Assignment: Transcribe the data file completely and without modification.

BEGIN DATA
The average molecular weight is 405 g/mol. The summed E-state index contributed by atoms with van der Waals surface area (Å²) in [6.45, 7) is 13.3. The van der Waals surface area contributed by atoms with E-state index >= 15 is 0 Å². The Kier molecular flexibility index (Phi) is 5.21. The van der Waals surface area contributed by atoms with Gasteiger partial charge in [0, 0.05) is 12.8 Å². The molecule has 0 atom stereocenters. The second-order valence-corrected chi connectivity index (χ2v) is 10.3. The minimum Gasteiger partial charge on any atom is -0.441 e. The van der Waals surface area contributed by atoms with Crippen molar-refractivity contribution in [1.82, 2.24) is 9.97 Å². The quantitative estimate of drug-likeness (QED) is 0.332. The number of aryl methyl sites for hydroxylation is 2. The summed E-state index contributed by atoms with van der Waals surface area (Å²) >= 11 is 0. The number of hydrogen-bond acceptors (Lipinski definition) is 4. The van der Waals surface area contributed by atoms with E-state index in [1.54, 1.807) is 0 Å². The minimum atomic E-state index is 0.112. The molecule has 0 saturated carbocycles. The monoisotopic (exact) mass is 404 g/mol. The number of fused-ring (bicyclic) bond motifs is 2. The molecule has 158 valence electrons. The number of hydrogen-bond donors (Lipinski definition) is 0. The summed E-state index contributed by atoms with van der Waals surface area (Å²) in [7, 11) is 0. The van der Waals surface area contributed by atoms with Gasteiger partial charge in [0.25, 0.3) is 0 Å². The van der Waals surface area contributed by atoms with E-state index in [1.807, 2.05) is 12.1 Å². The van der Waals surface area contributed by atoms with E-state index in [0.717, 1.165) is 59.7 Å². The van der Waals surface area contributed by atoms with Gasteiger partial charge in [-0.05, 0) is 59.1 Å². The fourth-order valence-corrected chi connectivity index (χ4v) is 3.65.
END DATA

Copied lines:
The average molecular weight is 405 g/mol. The summed E-state index contributed by atoms with van der Waals surface area (Å²) in [6.45, 7) is 13.3. The van der Waals surface area contributed by atoms with E-state index >= 15 is 0 Å². The Kier molecular flexibility index (Phi) is 5.21. The van der Waals surface area contributed by atoms with Gasteiger partial charge in [0, 0.05) is 12.8 Å². The molecule has 0 atom stereocenters. The second-order valence-corrected chi connectivity index (χ2v) is 10.3. The minimum Gasteiger partial charge on any atom is -0.441 e. The van der Waals surface area contributed by atoms with Crippen molar-refractivity contribution in [1.82, 2.24) is 9.97 Å². The quantitative estimate of drug-likeness (QED) is 0.332. The number of aryl methyl sites for hydroxylation is 2. The summed E-state index contributed by atoms with van der Waals surface area (Å²) >= 11 is 0. The number of hydrogen-bond acceptors (Lipinski definition) is 4. The van der Waals surface area contributed by atoms with E-state index in [1.54, 1.807) is 0 Å². The minimum atomic E-state index is 0.112. The molecule has 0 saturated carbocycles. The monoisotopic (exact) mass is 404 g/mol. The number of fused-ring (bicyclic) bond motifs is 2. The molecule has 158 valence electrons. The number of hydrogen-bond donors (Lipinski definition) is 0. The summed E-state index contributed by atoms with van der Waals surface area (Å²) in [7, 11) is 0. The van der Waals surface area contributed by atoms with Gasteiger partial charge in [0.25, 0.3) is 0 Å². The van der Waals surface area contributed by atoms with E-state index in [1.807, 2.05) is 12.1 Å². The van der Waals surface area contributed by atoms with E-state index in [0.717, 1.165) is 59.7 Å². The van der Waals surface area contributed by atoms with Gasteiger partial charge in [-0.05, 0) is 59.1 Å². The fourth-order valence-corrected chi connectivity index (χ4v) is 3.65.